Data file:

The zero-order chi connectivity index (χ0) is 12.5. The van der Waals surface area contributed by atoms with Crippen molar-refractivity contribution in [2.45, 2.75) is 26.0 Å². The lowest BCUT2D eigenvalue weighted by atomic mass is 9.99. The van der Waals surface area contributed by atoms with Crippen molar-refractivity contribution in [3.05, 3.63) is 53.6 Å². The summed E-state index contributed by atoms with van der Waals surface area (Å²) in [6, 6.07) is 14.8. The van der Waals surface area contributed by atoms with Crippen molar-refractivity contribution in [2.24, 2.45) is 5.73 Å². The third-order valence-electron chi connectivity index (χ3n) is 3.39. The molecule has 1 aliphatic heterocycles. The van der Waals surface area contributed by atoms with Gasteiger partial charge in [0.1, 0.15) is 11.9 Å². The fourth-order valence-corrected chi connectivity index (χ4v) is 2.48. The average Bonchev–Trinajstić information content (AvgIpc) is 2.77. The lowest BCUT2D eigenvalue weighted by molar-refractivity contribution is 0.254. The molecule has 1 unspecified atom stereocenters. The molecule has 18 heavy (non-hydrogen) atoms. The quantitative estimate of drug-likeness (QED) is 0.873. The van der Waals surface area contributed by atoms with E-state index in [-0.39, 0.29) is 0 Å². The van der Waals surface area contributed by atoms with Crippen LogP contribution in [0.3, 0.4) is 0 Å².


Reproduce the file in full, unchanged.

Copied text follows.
The zero-order chi connectivity index (χ0) is 12.5. The van der Waals surface area contributed by atoms with Crippen molar-refractivity contribution in [2.45, 2.75) is 26.0 Å². The lowest BCUT2D eigenvalue weighted by atomic mass is 9.99. The van der Waals surface area contributed by atoms with Crippen molar-refractivity contribution in [3.05, 3.63) is 53.6 Å². The summed E-state index contributed by atoms with van der Waals surface area (Å²) in [6, 6.07) is 14.8. The van der Waals surface area contributed by atoms with Crippen molar-refractivity contribution in [2.24, 2.45) is 5.73 Å². The third-order valence-electron chi connectivity index (χ3n) is 3.39. The molecule has 1 aliphatic heterocycles. The van der Waals surface area contributed by atoms with Gasteiger partial charge in [0.1, 0.15) is 11.9 Å². The fourth-order valence-corrected chi connectivity index (χ4v) is 2.48. The average Bonchev–Trinajstić information content (AvgIpc) is 2.77. The lowest BCUT2D eigenvalue weighted by molar-refractivity contribution is 0.254. The molecule has 1 unspecified atom stereocenters. The molecule has 18 heavy (non-hydrogen) atoms. The quantitative estimate of drug-likeness (QED) is 0.873. The van der Waals surface area contributed by atoms with E-state index in [-0.39, 0.29) is 0 Å². The van der Waals surface area contributed by atoms with Crippen LogP contribution in [0.3, 0.4) is 0 Å².